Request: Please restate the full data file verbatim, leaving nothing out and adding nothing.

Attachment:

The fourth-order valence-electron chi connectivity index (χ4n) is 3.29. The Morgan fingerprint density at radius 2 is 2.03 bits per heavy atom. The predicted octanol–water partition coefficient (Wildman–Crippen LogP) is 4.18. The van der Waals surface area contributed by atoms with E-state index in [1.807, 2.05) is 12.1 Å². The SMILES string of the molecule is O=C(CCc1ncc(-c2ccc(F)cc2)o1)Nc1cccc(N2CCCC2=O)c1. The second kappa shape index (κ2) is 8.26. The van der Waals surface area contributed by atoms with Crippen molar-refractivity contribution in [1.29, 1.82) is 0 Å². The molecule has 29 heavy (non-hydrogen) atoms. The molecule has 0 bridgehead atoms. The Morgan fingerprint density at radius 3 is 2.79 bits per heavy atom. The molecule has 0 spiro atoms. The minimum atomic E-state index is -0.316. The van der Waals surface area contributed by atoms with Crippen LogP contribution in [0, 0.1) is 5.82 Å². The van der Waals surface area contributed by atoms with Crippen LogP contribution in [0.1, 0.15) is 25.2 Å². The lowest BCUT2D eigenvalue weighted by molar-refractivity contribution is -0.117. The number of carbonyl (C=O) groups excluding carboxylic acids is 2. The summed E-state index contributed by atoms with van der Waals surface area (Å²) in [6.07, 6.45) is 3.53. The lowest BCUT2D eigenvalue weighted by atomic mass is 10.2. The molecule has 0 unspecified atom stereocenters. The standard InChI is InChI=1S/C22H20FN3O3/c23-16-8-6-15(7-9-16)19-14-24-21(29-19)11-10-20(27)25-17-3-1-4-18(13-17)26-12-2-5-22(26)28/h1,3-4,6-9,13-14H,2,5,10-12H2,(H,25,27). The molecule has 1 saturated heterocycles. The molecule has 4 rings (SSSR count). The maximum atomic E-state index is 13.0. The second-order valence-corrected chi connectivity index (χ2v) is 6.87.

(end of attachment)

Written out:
The fourth-order valence-electron chi connectivity index (χ4n) is 3.29. The Morgan fingerprint density at radius 2 is 2.03 bits per heavy atom. The predicted octanol–water partition coefficient (Wildman–Crippen LogP) is 4.18. The van der Waals surface area contributed by atoms with E-state index in [1.807, 2.05) is 12.1 Å². The SMILES string of the molecule is O=C(CCc1ncc(-c2ccc(F)cc2)o1)Nc1cccc(N2CCCC2=O)c1. The second kappa shape index (κ2) is 8.26. The van der Waals surface area contributed by atoms with Crippen molar-refractivity contribution in [1.29, 1.82) is 0 Å². The molecule has 29 heavy (non-hydrogen) atoms. The molecule has 0 bridgehead atoms. The Morgan fingerprint density at radius 3 is 2.79 bits per heavy atom. The molecule has 0 spiro atoms. The minimum atomic E-state index is -0.316. The van der Waals surface area contributed by atoms with Crippen LogP contribution in [0, 0.1) is 5.82 Å². The van der Waals surface area contributed by atoms with Crippen LogP contribution in [0.1, 0.15) is 25.2 Å². The lowest BCUT2D eigenvalue weighted by molar-refractivity contribution is -0.117. The number of carbonyl (C=O) groups excluding carboxylic acids is 2. The summed E-state index contributed by atoms with van der Waals surface area (Å²) in [6.07, 6.45) is 3.53. The lowest BCUT2D eigenvalue weighted by atomic mass is 10.2. The molecule has 0 unspecified atom stereocenters. The standard InChI is InChI=1S/C22H20FN3O3/c23-16-8-6-15(7-9-16)19-14-24-21(29-19)11-10-20(27)25-17-3-1-4-18(13-17)26-12-2-5-22(26)28/h1,3-4,6-9,13-14H,2,5,10-12H2,(H,25,27). The molecule has 1 saturated heterocycles. The molecule has 4 rings (SSSR count). The maximum atomic E-state index is 13.0. The second-order valence-corrected chi connectivity index (χ2v) is 6.87.